I was honestly never interested in Ice Nine Kills for the longest time. I had always had friends tell me how great they were, but I just couldn't buy into the gimmick. A band that bases songs off of classic spooky literature and film? Fuck off. At the time, I just thought that was silly and I had absolutely no interest in a "gimmick-y band". Which given my love of bands like Steel Panther and Coheed...is an incredibly hypocritical bit of irony I have been forced to deal with, considering how big of a fan I am of INK now. Trust me, I get shit for it all the time.
When I finally sat down and listened to the bands previous release, 2018's "The Silver Scream", I couldn't believe how downright fun it was. Songs based around some of my favorite slasher movies, with catchy hooks, over the top theatrics, and some genuinely brutal moments, was like candy to me. As an album, it sounded like a soundtrack to a truly fucked up horror flick, or even the set list for a horror themed musical. It gripped me in a very real way, and I immediately wanted more.
To quote Randy Meeks from the beloved slasher flick "Scream 2", when it comes to sequels, "The body count is always bigger and the death scenes are more elaborate". This also rings true when it comes to music. If you're going to do a sequel to an album, you need to amplify everything that was great about the first one to begin with, and do it twice as well. That's an interesting challenge, and its a challenge that Ice Nine Kills is having to face now with the release of their latest album, "Welcome to Horrorwood: The Silver Scream 2". Lets get into it.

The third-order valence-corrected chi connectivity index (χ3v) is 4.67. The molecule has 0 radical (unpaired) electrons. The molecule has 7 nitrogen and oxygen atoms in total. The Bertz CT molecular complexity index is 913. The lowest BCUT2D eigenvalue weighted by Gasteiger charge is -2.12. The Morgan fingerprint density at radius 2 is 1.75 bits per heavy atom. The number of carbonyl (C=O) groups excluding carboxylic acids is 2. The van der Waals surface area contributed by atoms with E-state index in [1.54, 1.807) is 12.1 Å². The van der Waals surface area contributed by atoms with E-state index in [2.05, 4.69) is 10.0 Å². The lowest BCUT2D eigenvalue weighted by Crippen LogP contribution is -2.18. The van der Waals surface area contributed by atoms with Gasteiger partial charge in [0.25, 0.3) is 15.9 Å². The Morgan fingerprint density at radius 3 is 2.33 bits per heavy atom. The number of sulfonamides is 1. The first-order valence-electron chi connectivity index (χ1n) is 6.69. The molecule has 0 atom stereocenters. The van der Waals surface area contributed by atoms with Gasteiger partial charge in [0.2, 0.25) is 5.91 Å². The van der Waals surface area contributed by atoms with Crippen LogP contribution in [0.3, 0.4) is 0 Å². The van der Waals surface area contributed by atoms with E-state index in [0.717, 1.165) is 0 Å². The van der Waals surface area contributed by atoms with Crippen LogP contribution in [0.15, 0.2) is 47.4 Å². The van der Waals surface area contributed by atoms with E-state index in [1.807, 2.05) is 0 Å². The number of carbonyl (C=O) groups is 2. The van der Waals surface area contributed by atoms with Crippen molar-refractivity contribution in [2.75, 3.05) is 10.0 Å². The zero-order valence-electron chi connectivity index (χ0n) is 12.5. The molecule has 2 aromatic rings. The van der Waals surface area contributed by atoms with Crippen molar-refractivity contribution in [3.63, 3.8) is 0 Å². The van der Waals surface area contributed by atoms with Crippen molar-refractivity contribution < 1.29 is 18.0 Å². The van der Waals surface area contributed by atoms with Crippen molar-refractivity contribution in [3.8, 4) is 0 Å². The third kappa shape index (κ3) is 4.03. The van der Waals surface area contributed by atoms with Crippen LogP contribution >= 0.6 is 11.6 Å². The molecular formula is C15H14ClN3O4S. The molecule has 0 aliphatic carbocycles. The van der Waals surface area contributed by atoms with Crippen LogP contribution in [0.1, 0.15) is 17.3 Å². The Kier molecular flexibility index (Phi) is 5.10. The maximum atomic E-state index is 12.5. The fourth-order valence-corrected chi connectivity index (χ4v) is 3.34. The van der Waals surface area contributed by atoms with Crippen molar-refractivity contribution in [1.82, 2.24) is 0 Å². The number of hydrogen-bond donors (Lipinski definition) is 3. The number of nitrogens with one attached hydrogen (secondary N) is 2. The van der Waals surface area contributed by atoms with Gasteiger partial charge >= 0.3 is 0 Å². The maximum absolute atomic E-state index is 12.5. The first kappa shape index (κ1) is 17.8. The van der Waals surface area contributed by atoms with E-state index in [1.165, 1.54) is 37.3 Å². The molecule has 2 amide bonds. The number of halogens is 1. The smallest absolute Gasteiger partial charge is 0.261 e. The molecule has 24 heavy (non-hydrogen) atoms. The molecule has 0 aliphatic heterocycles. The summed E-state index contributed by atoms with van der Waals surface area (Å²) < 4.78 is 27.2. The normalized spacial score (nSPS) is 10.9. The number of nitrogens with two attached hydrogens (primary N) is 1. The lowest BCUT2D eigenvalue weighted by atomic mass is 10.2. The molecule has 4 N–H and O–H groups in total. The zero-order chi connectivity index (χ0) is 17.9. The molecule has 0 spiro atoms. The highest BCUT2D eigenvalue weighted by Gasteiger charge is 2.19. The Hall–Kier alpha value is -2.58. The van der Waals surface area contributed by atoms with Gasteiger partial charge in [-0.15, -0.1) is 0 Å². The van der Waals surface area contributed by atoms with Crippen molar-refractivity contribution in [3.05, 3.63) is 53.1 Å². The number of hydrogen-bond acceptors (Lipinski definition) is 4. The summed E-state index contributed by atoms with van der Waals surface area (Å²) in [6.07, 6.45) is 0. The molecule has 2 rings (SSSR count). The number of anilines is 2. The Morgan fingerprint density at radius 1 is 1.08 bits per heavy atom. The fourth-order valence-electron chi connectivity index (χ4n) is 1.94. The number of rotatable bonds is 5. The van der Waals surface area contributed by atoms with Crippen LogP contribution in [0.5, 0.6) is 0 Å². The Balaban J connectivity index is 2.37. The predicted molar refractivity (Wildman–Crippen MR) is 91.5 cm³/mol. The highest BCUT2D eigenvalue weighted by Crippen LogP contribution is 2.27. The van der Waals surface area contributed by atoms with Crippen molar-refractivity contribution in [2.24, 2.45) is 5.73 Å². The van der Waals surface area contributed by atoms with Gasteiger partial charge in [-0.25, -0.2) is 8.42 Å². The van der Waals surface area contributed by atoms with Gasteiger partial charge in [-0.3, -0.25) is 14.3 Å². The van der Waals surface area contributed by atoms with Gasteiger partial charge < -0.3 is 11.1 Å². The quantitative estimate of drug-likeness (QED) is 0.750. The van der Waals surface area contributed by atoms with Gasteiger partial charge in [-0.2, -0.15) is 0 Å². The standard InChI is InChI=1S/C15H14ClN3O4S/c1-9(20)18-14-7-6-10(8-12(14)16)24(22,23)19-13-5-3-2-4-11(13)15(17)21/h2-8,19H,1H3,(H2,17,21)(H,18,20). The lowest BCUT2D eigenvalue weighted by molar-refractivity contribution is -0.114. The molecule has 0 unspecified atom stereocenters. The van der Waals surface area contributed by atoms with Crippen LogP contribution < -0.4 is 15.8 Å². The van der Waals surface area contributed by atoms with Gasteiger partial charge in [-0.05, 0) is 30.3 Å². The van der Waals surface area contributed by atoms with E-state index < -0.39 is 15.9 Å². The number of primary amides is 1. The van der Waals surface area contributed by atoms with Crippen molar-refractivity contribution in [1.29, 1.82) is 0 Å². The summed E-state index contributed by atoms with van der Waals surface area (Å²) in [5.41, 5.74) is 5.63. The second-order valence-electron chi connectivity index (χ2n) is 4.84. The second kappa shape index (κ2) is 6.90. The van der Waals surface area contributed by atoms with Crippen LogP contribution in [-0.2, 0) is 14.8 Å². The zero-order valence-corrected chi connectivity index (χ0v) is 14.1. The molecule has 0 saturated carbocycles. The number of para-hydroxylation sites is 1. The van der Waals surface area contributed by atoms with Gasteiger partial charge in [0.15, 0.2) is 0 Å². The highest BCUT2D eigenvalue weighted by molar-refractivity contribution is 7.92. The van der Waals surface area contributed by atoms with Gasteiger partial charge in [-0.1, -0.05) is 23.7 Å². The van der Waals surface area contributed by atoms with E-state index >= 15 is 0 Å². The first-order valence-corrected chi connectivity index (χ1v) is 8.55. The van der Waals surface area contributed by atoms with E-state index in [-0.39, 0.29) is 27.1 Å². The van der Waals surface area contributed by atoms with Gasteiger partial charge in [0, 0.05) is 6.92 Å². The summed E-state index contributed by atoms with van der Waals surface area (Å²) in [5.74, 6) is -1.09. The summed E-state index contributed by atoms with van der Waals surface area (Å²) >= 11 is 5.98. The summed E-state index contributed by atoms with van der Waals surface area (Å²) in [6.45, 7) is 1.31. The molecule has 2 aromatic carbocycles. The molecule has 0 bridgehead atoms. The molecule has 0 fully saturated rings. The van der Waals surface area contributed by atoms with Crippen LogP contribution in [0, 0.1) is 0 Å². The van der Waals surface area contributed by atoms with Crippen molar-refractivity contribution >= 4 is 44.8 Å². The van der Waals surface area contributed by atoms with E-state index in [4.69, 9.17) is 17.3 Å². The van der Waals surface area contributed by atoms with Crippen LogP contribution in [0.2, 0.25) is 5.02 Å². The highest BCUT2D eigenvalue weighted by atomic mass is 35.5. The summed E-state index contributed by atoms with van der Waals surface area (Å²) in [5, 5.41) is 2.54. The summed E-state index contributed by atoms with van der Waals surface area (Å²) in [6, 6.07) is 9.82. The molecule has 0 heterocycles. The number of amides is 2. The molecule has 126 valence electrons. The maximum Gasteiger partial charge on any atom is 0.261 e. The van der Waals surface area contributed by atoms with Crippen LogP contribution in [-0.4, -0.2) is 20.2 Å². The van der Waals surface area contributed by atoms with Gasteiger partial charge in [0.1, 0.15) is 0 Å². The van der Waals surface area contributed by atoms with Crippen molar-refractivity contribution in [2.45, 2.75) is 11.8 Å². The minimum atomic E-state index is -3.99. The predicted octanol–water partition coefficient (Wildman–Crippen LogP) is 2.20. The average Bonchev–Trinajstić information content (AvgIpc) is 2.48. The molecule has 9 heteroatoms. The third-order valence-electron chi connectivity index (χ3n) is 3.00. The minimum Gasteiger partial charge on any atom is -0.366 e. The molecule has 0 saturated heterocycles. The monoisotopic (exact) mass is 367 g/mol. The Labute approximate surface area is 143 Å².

The record opens with a fun little narrative intro, kind of setting the listener up for an almost cinematic experience. This idea is only reinforced with the first actual song, the title track Welcome to Horrorwood. The song starts with this great acoustic intro that I could easily see being performed as part of a theatre performance, but that moment is almost immediately replaced with a harsh scream, and a crushing drum beat. The combination of these two tracks does a great job of telling the listener, "You are the protagonist of this movie, we are going on this ride, and you might not survive".
The brutality doesn't let up with the tracks A Rash Decision, based on the Eli Roth classic "Cabin Fever", and Assault & Batteries, centered around "Child's Play". Both of these songs are equally catchy and just simply disgusting. Vocalist Spencer Charnas put his whole ass into the vocals on this album, and these two tracks really showcase how much he has grown as a singer in the last few years. If I was gonna have any gripes at this point, its that I feel like Assault & Batteries leans a little too far into the sillier side of the "Childs Play" franchise. Which could be the point, but to me it just feels a little too much.